I WILL get some pictures posted soon so you can actually SEE this stuff, not just read about it!

11/18/04 - Been a while since the last update. But construction proceeds, albeit at a slow pace. At the local train show this past weekend, we were able to build up a supply of Code 83 track, turnouts, and roadbed which will allow us to finally move forward with track laying. I have been working on finding a better way to finish off the backdrop, and hit upon using heavy gauge poster board. There will be more gaps to fill, but none as large as the gaps between the foam panels. Plus the corner will be coved instead of a right-angle joint. The smooth finish to the poster board will also make for a smoother paint finish.

Since the last update, we also installed two more shop lights. It turns out with just two double bulb fixtures, there wasn't enough light falling ont he side sections. Two more lights hung over the side parts now provide completely even illumination around the entire layout.

Another task that was completed is the sanding of the joints between each section. Due to manufacturing tolerances, the edges of each foam piece were not always even. A few passes with sanding block and keeping the shop-vac hose close by to contain the dust and everything was even.

We also picked up a couple of spools of #12 wire in red and white to be the main DCC bus. I WAS going to go with red and black, but in the sometimes dark recesses under the layout, red and black tend to look very similar. No way to we need 500 feet each at this stage, but the 500ft spool was less than double the cost of the 100ft spool. It'll get used eventually. I also picked up a spool of #20 wire to make power feeders, conveniently also in red and white. A short time at the workbench and I had 8 pairs of terminal joiners made up and ready to go.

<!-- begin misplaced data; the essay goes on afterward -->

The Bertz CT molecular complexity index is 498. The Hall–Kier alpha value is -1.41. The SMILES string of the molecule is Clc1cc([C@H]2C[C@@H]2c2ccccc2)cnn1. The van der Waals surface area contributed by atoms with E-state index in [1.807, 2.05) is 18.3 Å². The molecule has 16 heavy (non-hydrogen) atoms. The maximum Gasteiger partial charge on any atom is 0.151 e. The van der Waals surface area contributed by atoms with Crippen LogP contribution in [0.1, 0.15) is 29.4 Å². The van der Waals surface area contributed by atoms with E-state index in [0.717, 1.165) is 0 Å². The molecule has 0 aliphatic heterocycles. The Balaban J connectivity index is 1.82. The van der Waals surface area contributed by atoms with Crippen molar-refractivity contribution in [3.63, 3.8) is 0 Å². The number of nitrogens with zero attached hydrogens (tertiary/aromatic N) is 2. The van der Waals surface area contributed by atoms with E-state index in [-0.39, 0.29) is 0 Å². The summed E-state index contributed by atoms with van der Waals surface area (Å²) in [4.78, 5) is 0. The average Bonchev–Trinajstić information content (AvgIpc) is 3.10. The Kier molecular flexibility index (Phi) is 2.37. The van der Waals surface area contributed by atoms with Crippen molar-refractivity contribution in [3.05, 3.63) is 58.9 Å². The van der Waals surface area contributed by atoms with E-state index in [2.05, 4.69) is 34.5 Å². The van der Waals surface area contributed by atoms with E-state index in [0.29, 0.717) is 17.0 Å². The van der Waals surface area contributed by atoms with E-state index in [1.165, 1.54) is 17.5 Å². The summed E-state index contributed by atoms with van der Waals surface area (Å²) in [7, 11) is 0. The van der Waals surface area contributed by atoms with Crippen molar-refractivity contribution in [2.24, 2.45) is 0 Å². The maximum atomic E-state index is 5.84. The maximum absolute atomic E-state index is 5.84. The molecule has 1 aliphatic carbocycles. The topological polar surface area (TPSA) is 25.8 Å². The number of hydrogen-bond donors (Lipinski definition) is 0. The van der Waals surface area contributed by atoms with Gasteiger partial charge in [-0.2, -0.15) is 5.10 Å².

The final project in progress is getting a full-size track diagram printed and laid out, and then traced onto the foam. About half is completed at this point, and you can start to see what the layout itself will look like. One problem cropped up, the track spacing on the curves is a little tight for full-length passenger equipment, so it will be modified during construction. 30" and 32.5" radius curves parallel to each other result in a bit too close an arrangement. 70 foot and shorter cars work fine, but not the full-length 85 footers. Once each page is taped into place, a pounce wheel will transfer the edges of the roadbed on the printed plan to the foam. The marks left by the pounce wheel will be darkened with pencil and it will be time to actually lay some roadbed.

10/15/04 - All the sections are now in place. Hopefully we will have help this weekend to move the whole thing back into the corner where it belongs. The next step is to sand off the edges where the foam panels join. Owens-Corning extruded foam is not perfectly flat all the way across and so there are little humps at each of the section joins. This would cause a vertical kink in the track work and so must be sanded down prior to installing roadbed.

10/10/04 - Saturday, didn't get much work done. We were at the huge train show at the Maryland State Fairgrounds in Timonium. Today was a lot more productive, as far as progress on the layout is concerned. The backdrop is now all in place (we are only putting a backdrop up on the two sides that will go against walls. The other two sides will have access from both sides. I'm still debating a view block on one or both of these sides). The backdrop pieces are held on by using scrap pieces of 1x4 bolted through the layout sides like a clamp. It seems sturdy enough for the purpose, as it will support no weight, but next time I might use 1" foam instead of 3/4".